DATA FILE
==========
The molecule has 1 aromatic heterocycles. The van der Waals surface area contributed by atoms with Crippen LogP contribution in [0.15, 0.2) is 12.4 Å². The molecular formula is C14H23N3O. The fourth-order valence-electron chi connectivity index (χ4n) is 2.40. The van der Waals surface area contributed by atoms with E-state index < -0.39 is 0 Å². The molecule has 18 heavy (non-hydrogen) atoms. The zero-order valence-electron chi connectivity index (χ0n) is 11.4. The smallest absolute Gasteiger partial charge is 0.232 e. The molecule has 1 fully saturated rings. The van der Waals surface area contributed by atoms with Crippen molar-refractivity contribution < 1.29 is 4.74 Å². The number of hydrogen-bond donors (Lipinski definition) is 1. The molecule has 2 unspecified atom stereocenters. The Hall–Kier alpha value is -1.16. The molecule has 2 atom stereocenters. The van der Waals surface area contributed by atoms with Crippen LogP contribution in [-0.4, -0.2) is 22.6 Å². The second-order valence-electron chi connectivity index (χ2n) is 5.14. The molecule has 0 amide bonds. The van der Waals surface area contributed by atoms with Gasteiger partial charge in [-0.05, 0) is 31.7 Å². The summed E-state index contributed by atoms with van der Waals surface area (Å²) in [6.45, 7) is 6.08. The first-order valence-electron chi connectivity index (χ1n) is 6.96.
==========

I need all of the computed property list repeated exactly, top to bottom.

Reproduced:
The molecule has 1 aromatic heterocycles. The van der Waals surface area contributed by atoms with Crippen LogP contribution in [0.15, 0.2) is 12.4 Å². The molecular formula is C14H23N3O. The fourth-order valence-electron chi connectivity index (χ4n) is 2.40. The van der Waals surface area contributed by atoms with E-state index < -0.39 is 0 Å². The molecule has 18 heavy (non-hydrogen) atoms. The zero-order valence-electron chi connectivity index (χ0n) is 11.4. The smallest absolute Gasteiger partial charge is 0.232 e. The molecule has 1 fully saturated rings. The van der Waals surface area contributed by atoms with Crippen molar-refractivity contribution < 1.29 is 4.74 Å². The number of hydrogen-bond donors (Lipinski definition) is 1. The molecule has 2 unspecified atom stereocenters. The Hall–Kier alpha value is -1.16. The molecule has 2 atom stereocenters. The van der Waals surface area contributed by atoms with Crippen LogP contribution in [-0.4, -0.2) is 22.6 Å². The second-order valence-electron chi connectivity index (χ2n) is 5.14. The molecule has 0 amide bonds. The van der Waals surface area contributed by atoms with Gasteiger partial charge in [-0.05, 0) is 31.7 Å². The summed E-state index contributed by atoms with van der Waals surface area (Å²) in [6.45, 7) is 6.08. The first-order valence-electron chi connectivity index (χ1n) is 6.96.